"To old to run!"

I've been to see a private physiotherapist twice (long NHS waiting list) now to help recovery after soft tissue damage in the groin. I was given a set of exercises to do and advice on pain relief etc. The initial assessment was inconclusive and I was told my injury was most likely to be soft tissue damage but could also be wear and tear on the hip. The therapist on both occasions has said that at my age (60) I should give up the running and just stick to swimming or other low impact sports.

I've only just discovered the joys of running, having graduated in October last year and I really don't want to give it up.

I have now finally got an appointment to see a NHS physio appointment for an assessment in two weeks time which I fully intend to keep as it will give me a second opinion. Just wondered what you guys though of the suggestion that I give up running because of my age?

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19 Replies

  • Hmmmph! I have been told by three medical specialists over the years to recognise that I was no longer young and adopt a more appropriate lifetsyle. The truth is my health has never been better since I took up running at the age of 67. All sorts of other ailments, including knee stiffness and diverticulitis have cleared up. My advice is not to be guided by other people's expectations but by your own instincts. You know your body better than anyone. Don't push it but use common sense, give yourself rest days to recover and find a physio who wants to work with you, not against you!

  • Agree totally with turnturtle. I had minor lower back problems for about 12 years, but since taking up running a year ago, the problems have virtually gone. This fact alone is enough to keep me running. You don't have to do a lot, I do two to three 30 or 40 minute runs a week, usually quite leisurely, but sometimes a bit more challenging. I'm 52.

    Follow your intuition, and enjoy the 'rest' days.

  • When you see the London marathon on telly and they speak to runners at the start you always see lots of older runners. What about the chap from the PUnjab who took up marathan running aged 89! He is listed on wikipeadia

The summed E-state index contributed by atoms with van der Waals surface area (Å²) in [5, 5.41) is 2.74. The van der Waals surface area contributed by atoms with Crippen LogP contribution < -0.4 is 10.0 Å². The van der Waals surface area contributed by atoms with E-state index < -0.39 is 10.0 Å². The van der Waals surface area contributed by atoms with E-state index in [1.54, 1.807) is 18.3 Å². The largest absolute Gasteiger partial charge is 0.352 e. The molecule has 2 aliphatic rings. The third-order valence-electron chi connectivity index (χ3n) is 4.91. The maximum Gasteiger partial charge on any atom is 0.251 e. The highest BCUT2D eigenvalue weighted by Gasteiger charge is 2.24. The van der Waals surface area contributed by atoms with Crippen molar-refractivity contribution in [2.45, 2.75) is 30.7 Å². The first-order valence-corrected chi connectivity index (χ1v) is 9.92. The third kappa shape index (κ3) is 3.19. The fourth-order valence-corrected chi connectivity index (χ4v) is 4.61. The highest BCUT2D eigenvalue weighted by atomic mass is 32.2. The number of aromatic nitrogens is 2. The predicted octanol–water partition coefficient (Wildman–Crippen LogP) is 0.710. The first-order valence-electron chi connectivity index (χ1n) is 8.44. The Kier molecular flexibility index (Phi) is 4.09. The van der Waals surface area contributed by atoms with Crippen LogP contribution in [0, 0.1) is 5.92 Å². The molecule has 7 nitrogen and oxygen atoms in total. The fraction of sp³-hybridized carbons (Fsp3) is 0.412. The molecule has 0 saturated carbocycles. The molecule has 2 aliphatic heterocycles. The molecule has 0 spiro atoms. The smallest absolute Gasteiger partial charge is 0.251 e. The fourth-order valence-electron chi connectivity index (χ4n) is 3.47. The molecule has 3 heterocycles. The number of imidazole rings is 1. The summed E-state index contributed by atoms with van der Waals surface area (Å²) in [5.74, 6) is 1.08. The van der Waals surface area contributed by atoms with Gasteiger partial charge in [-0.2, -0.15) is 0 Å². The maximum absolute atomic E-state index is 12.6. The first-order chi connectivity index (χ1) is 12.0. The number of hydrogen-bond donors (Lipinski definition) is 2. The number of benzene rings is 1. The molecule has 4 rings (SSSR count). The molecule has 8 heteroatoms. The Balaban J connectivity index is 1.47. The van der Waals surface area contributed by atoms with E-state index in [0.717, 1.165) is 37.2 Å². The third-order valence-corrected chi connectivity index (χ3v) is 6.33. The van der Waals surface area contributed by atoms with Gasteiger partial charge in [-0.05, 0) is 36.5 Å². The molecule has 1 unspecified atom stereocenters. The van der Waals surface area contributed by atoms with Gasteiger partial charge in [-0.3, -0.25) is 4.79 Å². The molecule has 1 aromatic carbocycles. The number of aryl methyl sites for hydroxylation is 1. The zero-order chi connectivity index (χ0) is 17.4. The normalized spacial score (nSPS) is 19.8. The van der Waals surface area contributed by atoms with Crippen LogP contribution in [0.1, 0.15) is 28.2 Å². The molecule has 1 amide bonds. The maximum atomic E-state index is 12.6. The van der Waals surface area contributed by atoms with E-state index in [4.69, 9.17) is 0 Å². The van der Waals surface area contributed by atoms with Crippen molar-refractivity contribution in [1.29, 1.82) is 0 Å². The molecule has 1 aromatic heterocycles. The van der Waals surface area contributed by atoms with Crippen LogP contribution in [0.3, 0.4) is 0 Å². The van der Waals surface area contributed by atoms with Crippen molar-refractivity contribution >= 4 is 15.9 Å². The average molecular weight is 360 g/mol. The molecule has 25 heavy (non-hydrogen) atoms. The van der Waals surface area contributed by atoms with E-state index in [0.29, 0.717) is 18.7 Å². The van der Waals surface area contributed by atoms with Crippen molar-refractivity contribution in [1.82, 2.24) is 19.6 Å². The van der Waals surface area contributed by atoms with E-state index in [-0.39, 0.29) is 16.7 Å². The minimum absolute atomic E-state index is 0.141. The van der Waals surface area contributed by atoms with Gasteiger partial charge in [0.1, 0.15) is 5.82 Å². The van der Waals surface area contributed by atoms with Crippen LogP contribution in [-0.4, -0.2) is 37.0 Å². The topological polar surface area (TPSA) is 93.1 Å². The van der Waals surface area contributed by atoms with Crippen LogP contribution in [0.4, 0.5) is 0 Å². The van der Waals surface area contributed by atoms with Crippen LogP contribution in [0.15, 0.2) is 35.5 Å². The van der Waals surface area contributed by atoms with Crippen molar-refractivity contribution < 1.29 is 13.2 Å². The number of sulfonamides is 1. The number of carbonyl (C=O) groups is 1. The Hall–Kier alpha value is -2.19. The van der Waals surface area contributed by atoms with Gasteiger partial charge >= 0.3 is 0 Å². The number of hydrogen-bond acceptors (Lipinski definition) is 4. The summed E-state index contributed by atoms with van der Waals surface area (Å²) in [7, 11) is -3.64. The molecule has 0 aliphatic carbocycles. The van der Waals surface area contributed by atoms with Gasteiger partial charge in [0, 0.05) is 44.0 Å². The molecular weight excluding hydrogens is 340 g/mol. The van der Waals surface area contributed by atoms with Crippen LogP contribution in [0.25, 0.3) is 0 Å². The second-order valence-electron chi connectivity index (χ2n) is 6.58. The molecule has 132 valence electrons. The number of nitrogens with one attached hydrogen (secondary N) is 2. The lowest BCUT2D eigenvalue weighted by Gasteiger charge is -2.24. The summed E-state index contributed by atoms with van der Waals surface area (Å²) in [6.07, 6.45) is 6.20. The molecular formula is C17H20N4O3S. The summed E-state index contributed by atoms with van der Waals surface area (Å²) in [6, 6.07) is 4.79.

His name is Fauja SIngh

  • He is my hero and inspiration. Rise above the crowd!

  • There are plenty of us of a similar age who are new to the joys of running. Sure, we need to go a bit carefully and pay attention to what our bodies are telling us, but the rewards of feeling fit and active are worth it.

    My NHS physio has just looked at my hips and says he can improve the aches there with targeted exercise. I have arthritis in my knees which he can't improve but says its perfectly manageable with my running. Just need to rest up if it's painful. Certainly no pressure to give up.

    I don't believe it's about age. You will know when it no longer makes sense for you - until then enjoy it.

  • They do say with joints it's 'use it or lose it'. Even if it does all go wrong, there are lots of people out there running with artificial hips. Never say never...

  • Seems a shame the over 60s are expected just to do non-weight bearing activities. Clearly while those of us in that category have to be sensible, have more rest days and so on, the 'use it or lose it' idea does make sense. I think if I was in your position I'd not make any decisions till you've been assessed by the NHS physio. I started C25K in October at 65, graduated in January at 66 and hope to keep on running [well, jogging really!] for as long as possible. Sincerely hoping you can carry on running.

  • I am coming up to 59, and both my diabetic nurse and my stroke consultant have recommended gentle running/jogging to help prevent stroke recurrence and help manage my disease. If you are enjoying running and feel okay I would carry on. I also have some arthritis in my knee and running has actually improved the pain and stiffness. Lots of older people are on this programme and others run in marathons etc without too many problems, so I wouldn't worry about your age. Good Luck

  • My Dad is running at 80 and with RA.

  • %#'bc $¥%#*+\#%!!!!!!!!!!

    That's me spitting out my cuppa in anger, by the way......

  • Yep, that's what i was gonna say.

  • I'm about to get my running gear on and go out puddle jumping - I'm 64 and it's doing me a power of good!

  • Do YOU feel too old? I certainly don't and I've just taken up running at 67 years old! It's about not 'overdoing' things. I started on the C25K three weeks ago and I'm still doing week 1 runs. I have been running for 50+ years so I don't want to go mad and hurt myself.